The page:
Jun 14, 2017 | By Tess

While most of us may associate Swarovski crystals with classic jewelry and fancy chachkis, the crystal producer is surprisingly forward-thinking. With its recent Swarovski Designers of the Future awards, the company celebrated a number of innovative uses for its crystals, including 3D printed crystal vases, crystal terrazzo tiles, and even solar panels.

The Designers of the Future awards has been sponsored by Swarovski since 2015, and has promoted crystal as a material for a range of new technologies and applications. For this year’s competition, designers were asked to focus on three innovative areas in particular: 3D printing, recycling, and renewable energy.

For the 3D printing category, Japanese design studio TAKT Project won top prize for its innovative 3D printed crystal vases. TAKT Project was founded in 2011 by Satoshi Yoshiizumi, a former designer at Oki Sato’s renowned Nendo studio.

For its 3D printed crystal homewares, TAKT Project teamed up with Micron3DP, a Tel Aviv company that is pioneering high-resolution 3D printed glass technology. Together they were able to accomplish something truly remarkable: a series of 3D printed crystal candleholders and vases.

"By printing crystal we can in effect print light, a new way of thinking that will be part of shaping societies in the future," said TAKT Project designers.

According to TAKT Project, the 3D printed crystal-ware is notable for its intricate, ribbed texture, which would be impossible to achieve using traditional processes such as glass molding, blowing, or cutting. The Printed Crystal series was reportedly inspired by frost crystals, and each piece has fragile walls as thin as 1.5 mm.

In the category of recycling, Lai, an architect and founder of LA-based Bureau Spectacular, was recognized for his innovative Terrazzo Pallazzo project. For the project, Lai used second-quality crystals (the ones rejected by Swarovski for its luxury pieces), and transformed them into a series of eye-catching terrazzo tiles.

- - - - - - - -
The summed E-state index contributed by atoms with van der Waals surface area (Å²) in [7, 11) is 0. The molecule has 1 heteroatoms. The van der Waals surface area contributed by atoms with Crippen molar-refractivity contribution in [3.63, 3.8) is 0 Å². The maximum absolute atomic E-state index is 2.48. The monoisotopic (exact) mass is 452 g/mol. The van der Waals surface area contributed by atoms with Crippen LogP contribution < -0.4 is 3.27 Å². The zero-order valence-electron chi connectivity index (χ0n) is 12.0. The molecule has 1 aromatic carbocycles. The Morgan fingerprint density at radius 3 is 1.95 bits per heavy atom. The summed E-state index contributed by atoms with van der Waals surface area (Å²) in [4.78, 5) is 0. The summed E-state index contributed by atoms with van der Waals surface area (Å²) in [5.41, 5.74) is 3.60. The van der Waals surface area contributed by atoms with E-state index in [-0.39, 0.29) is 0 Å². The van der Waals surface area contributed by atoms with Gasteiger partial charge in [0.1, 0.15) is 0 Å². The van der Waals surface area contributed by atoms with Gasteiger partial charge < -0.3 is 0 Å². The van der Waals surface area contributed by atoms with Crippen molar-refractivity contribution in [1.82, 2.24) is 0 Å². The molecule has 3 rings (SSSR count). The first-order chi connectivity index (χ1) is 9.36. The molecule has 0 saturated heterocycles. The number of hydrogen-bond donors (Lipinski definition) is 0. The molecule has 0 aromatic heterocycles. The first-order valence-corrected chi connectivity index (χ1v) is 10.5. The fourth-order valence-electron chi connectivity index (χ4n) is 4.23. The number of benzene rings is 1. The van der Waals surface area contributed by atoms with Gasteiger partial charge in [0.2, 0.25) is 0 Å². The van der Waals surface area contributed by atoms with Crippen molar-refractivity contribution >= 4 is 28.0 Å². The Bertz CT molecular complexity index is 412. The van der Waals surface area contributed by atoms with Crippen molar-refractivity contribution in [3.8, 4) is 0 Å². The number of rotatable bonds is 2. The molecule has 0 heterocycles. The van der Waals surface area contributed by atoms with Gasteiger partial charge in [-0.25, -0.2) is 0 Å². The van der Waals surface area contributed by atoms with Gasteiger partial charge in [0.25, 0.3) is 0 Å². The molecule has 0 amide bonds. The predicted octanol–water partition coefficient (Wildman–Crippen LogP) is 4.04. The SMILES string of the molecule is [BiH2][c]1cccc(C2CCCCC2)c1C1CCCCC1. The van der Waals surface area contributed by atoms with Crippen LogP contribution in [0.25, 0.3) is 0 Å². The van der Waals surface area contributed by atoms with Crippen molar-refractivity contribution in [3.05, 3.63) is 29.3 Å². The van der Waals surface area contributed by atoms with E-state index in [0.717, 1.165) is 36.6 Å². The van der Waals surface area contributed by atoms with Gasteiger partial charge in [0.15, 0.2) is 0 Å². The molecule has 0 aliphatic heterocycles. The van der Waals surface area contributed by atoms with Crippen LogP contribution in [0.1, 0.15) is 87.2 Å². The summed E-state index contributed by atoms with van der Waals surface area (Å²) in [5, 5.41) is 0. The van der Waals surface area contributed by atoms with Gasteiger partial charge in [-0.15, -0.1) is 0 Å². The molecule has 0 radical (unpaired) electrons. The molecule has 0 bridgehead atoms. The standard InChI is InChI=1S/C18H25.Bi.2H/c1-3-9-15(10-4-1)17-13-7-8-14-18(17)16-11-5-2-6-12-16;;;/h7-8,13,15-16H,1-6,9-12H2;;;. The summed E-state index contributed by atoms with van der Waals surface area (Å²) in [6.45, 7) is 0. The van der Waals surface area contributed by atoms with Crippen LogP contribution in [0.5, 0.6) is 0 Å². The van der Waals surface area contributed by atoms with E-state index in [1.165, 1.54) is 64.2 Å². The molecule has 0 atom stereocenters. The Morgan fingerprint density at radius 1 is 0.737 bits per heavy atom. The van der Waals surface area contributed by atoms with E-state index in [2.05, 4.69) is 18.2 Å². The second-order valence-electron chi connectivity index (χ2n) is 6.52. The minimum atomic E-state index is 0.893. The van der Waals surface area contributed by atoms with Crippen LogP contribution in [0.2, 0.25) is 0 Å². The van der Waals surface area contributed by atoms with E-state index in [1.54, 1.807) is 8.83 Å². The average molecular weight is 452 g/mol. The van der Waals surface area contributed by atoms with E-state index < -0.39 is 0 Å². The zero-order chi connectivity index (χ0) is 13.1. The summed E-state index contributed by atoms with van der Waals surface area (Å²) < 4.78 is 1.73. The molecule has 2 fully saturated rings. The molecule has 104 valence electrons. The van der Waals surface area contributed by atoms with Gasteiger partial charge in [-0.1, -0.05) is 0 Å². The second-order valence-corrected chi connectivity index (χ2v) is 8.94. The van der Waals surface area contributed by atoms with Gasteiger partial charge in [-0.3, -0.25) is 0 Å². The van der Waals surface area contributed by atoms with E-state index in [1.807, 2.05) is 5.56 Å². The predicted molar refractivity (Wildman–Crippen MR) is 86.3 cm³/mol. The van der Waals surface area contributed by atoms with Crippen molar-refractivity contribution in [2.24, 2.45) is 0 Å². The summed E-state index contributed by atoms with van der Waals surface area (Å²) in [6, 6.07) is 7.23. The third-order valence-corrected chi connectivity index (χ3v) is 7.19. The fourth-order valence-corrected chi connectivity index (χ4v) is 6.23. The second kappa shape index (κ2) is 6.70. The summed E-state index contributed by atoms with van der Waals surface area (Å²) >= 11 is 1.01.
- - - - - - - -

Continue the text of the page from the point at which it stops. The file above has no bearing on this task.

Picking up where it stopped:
The colorful crystal tiles (each color inspired by the Designers of the Future) were made with the help of Brent Dzekciorius, founder of Dzek, an Italian tile manufacturer known for its colorful, flecked stone tiles.

Dutch designer Marjan van Aubel was selected by Swarovski as the winner of the renewable energy category for her Cyanometer project, which is powered by a crystal embedded solar panel. Van Aubel specializes in creating solar panels and has been known to integrate them into tables and windows.

For the Swarovski challenge, the Dutch designer created a portable solar cell, made from a solar cell and a crystal, the latter of which reportedly enhances the solar cell’s capability. The crystal solar cell is meant to be carried around during the day and then can power light sources in the evening.

To demonstrate her innovative solar panel creation, Val Aubel created Cyanometer, a series of “living light objects” which come to life through the energy generated from the crystal solar cell.

All three designs are currently being displayed in Basel Switzerland as part of the 2017 Design Miami / Basel expositions. The pieces all fall under this year’s Designers of the Future overarching theme of “Shaping Society.”

 

 

Posted in 3D Printing Application

 

 

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